Chinese Medicine for Hot Flashes

Image from: Goop

“Wait… you can treat that too?” Add that question to the very top of the list of things that an acupuncturist hears every single day. That’s the reaction I get every time I talk about all of the women’s health conditions that I love to treat, and hot flashes seem to be one of the most surprising ones! However, menopause isn’t the only thing that causes hot flashes. Men and women of all ages experience them. They can fire up as a result of many different things, including hormone fluctuations, emotions, drug side effects, immune response, adrenal response, even just from eating hot or spicy foods!

Yes, Traditional Chinese Medicine can help with hot flashes!  Acupuncture and herbal therapies can be extremely effective at reducing the frequency and severity of the hot flashes, and can also address other concerns relating to menopausal symptoms, hormonal imbalances, emotional regulation, stress relief, etc. There are also a few things you can do at home to help reduce them, including food therapy and acupressure points. Before we dive into those details, let’s look a bit closer at the TCM perspective on hot flashes. To put it simply, hot flashes are due to a yin-yang imbalance. Yin is the “cooling, nourishing” function of the body, and yang is the “warming, activating” function of the body. Yin and yang are supposed to be in balance, but when one of them is weakened, the other can take over and cause symptoms like hot flashes. 

Hot flashes can also be the result of a temporary fluctuation in hormones such as during the menstrual cycle or as an adrenal response to physical or emotional stress.  Some of the hormones involved in the menstrual cycle and adrenal response stimulate thermogenesis, which means they raise your body temperature. Certain foods and medications can also spike your body temperature, resulting in a hot flash. These types of hormones, foods and medications are considered to have a “yang” nature in TCM. A sudden increase in yang can also offset the yin-yang balance. 

Luckily there are a few things you can do at home to help!  Watching which kinds of foods you eat is a great place to start. If you get hot flashes or night sweats frequently, it would be a good idea to start by reducing your caffeine intake and avoiding spicy and greasy foods! Basically, if it makes you sweat while you eat it or if it gives you that uncomfortable, heavy, full feeling… avoid it! This also applies for the physical temperature of foods. Eating very hot foods can sometimes trigger a hot flash, so maybe try letting the food or drink cool to room temperature. Switching from coffee to green tea can also help, as well as drinking peppermint tea throughout the day. The cooling sensation of the peppermint can be very comforting at the onset of the hot flash. Other foods that are cooling and can help balance your yin and yang are apples, spinach, broccoli, salmon, cucumbers, and mint. Even a quick google search for “Chinese medicine hot flashes” can turn up some great links to foods and recipes that can help. One thing to be cautious of, however, is your digestion. If you notice that cold, raw vegetables tend to make you feel bloated or result in abdominal pain or loose stools, then steaming them can help to make them easier to digest.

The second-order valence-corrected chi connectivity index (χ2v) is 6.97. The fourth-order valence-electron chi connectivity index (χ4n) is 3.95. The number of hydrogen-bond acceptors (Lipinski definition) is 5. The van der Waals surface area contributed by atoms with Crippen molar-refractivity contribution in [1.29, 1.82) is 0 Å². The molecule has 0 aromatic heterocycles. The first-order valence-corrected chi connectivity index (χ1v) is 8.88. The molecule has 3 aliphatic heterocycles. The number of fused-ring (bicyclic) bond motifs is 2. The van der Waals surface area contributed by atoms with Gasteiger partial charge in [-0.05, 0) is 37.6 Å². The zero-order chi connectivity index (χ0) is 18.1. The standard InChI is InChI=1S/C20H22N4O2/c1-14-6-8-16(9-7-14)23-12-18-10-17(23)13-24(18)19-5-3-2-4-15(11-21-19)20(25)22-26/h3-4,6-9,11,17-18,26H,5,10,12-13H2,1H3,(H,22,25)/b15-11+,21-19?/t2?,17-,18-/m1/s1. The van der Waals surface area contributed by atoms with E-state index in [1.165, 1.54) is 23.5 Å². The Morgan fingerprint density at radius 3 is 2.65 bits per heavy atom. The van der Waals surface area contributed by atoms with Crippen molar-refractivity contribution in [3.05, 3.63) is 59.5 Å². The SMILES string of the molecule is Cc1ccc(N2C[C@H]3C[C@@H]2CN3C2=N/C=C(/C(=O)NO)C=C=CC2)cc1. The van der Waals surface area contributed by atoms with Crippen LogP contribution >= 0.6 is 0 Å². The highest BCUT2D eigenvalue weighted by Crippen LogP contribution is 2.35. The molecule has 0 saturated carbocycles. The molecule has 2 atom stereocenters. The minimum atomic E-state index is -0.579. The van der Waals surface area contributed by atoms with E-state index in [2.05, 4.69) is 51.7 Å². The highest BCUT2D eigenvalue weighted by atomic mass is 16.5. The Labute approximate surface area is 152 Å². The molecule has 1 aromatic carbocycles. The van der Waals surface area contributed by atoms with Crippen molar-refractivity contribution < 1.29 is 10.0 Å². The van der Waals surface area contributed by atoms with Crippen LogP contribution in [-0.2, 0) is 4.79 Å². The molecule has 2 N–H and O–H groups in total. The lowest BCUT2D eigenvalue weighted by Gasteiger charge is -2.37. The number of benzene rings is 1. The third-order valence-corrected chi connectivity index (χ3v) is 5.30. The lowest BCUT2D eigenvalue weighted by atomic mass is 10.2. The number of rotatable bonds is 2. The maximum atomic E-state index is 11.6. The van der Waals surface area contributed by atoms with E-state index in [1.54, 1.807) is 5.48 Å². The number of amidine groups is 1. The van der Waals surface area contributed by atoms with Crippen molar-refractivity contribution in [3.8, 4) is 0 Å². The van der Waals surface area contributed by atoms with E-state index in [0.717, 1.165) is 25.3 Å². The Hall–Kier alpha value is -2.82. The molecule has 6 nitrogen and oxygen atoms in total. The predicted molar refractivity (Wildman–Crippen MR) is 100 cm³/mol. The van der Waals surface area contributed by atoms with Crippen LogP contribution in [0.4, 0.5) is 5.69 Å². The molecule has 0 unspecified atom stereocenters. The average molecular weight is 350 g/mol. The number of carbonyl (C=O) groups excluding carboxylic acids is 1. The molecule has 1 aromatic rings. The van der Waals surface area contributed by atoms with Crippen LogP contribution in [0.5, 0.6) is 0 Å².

There are also a few different acupuncture points that can be very helpful for hot flashes!  Check out the pictures below that show their location. They typically feel a little tender when you press on them when you’re at the right spot, so maybe try feeling around in the general area shown in the photo for the most tender location. Then, once you locate it, press firmly and massage it for a few minutes. You don’t want to leave a bruise, but it should feel a little tender.  

Give us a call at EastWest Acupuncture to meet with one of our practitioners and see what other tips and tricks we have up our sleeves for your health concerns!  At EastWest Acupuncture, we got you!  

Kidney 1 Acupuncture Point : Chinese Medicine Living | Acupuncture, Acupuncture  points, Acupressure points

Figure 1:https://i.pinimg.com/originals/92/18/85/92188542c92cd5ba1ae4f925517de691.jpg

Mumbai flight from Hell and the Acupressure Point that saved the day -

Figure 2: https://karennareidy.com/wp-content/uploads/2019/05/image1-1.jpg

Kidney 3 | Acupuncture, Acupressure, Acupressure points

Figure 3: https://i.pinimg.com/originals/ef/ef/6c/efef6c62491f5b98c0c535c0ea12e6da.jpg

1 Comment
  • Jacksonville chiropractors

    February 3, 2021 at 9:36 am

    Your blog is very nice… i got more information From your blog page… Thanks for sharing is this great information.